Bibimbap: Korean stone-pot rice


Amongst my wonderful Christmas gifts was a bibimbap kit from Sous Chef. It’s a Korean dish literally meaning ‘mixed rice’ – a bowl of rice cooked in a stone pot topped with various vegetables and meat or tofu, finished with an egg and seasoned with hot pepper paste. I’ve been wanting to try it again since we had a similar thing in Tokyo. There are also a couple of Korean restaurants serving it in London now, like the aptly-named Bibimbap in Soho.


It turns out that bibimbap, despite looking quite impressive, is really fun to cook and barely even needs a recipe, although I’ve attached my notes below. The cooking process is really just a prep and assembly job: cooking the rice, heating the dolsot and chopping and cooking the veg (simply steamed or sautéed). If you’re alright with multitasking it can be ready in about half an hour.


The key to an authentic bibimbap is the special stone cooking pot called a dolsot. It’s warmed on the hob and seasoned with sesame oil before adding the rice for its final cooking. The roasting-hot stone imparts a mysteriously wonderful quality to the dish, as well as making delicious crackly morsels of rice around the edges to pick off with your chopsticks. It holds the heat extremely well, cooking the egg yolk and keeping the rice warm as you dig in.


You can easily adapt the basic recipe to your favourite vegetable/protein combo, and make it vegan by omitting the egg. The one absolutely essential ingredient is the gochujang, a salty, spicy red pepper paste that provides all the seasoning the dish needs. It comes in a pleasingly Asian-looking little tub and will last in the fridge for ages – if you don’t make bibimbap every night anyway, as I’m now tempted to do.


For such low effort, the taste is just amazing, and it’s a pretty healthy yet hearty and filling dish. It’s definitely being added to my regular roster. You can buy a bibimbap kit with everything you need to get started from Sous Chef. Let me know if you have a go!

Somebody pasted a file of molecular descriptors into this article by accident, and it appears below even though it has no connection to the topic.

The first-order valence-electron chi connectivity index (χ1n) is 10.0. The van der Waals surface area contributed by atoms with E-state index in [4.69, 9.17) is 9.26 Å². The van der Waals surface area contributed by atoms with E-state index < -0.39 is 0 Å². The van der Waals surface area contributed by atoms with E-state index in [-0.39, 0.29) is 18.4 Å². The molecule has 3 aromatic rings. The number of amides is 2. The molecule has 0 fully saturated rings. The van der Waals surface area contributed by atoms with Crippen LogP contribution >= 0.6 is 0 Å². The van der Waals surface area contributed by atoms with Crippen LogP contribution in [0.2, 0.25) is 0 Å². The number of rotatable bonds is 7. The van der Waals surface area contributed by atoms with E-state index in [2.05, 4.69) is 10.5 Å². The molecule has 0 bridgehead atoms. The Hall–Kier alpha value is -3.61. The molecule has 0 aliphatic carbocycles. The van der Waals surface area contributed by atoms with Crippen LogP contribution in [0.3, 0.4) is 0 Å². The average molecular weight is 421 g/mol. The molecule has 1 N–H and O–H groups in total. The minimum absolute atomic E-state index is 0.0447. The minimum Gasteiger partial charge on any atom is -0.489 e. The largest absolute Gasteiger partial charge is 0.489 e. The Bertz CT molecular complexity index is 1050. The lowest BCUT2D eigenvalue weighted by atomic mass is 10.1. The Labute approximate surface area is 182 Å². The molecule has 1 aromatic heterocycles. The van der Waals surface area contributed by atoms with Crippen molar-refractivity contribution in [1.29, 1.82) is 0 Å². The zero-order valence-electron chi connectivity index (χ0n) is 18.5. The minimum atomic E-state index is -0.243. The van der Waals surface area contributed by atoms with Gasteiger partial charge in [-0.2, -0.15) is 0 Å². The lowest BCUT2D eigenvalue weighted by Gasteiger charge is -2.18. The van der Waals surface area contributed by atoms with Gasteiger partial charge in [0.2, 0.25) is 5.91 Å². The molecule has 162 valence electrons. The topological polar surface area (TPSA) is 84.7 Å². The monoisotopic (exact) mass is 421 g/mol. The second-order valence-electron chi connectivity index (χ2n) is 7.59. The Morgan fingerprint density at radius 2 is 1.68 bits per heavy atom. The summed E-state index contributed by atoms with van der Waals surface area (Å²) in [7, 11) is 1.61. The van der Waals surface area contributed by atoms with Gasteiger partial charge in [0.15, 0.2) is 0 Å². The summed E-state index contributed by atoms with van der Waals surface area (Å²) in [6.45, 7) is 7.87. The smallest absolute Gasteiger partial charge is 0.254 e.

Serving Size: 2



  • 200ml Japanese sticky rice
  • Half a pack of tofu puffs*
  • 4 chestnut mushrooms
  • 2 heads of pak choi
  • 1 carrot
  • Handful soybeans (I get frozen ones from Tesco)
  • 1/2 red chilli
  • 2 spring onions
  • 1 egg
  • Gochujang paste
  • Sesame oil, soy sauce, furikake*
  • * Tofu puffs are tofu chunks that have been frozen then deep-fried, to give a spongy interior with crisp outside. They're really yummy and perfect for bibimbap as they soak up flavours really well. I found mine in the Chinese supermarket. Plain firm tofu fried off would be fine too
  • ** Furikake is a Japanese seasoning made from shiso, seaweed and sesame seeds (and sometimes fish, so check the label). Most supermarkets have it, or substitute with sesame seeds.


  1. If you're using the dolsot for the first time, fill it with cold water and place on a very low heat. Bring up to boil very slowly (the pot can crack if exposed to sudden temperature changes), increasing the heat gradually. Dump out the water, return to the heat and add a splash of sesame oil to the pot. Swirl around so the pot is coated and keep warm while you prepare everything else.
  2. Wash the rice well and drain for 15-20 minutes. Put into a pan with 300ml cold water, cover, bring to boil and simmer very gently for 12 minutes (or follow packet instructions). Leave to cool a little and season with salt and furikake.
  3. Slice all of the veg thinly. Steam the carrot and pak choi in a bamboo steamer over hot water until just tender - about 7 minutes.
  4. Sautee the mushrooms in a mix of vegetable and sesame oil.
  5. Sautee the tofu puffs in a little soy and sesame.
  6. Sautee together the chilli, spring onions and soybeans for a minute or two. Mix into the rice, adding a bit of the gochujang to taste.
  7. Transfer the rice mix to the dolsot - you should hear a nice sizzle as it hits the oil. Separate the egg, keeping the yolk - make a small well in the middle of the rice and drop the egg yolk in. Leave for a couple of minutes to let the yolk heat through and the rice get crispy around the edges.
  8. Arrange your other toppings in sections around the egg, and finish with a blob of gochujang and a sprinkle of furikake. Mix it all together before eating!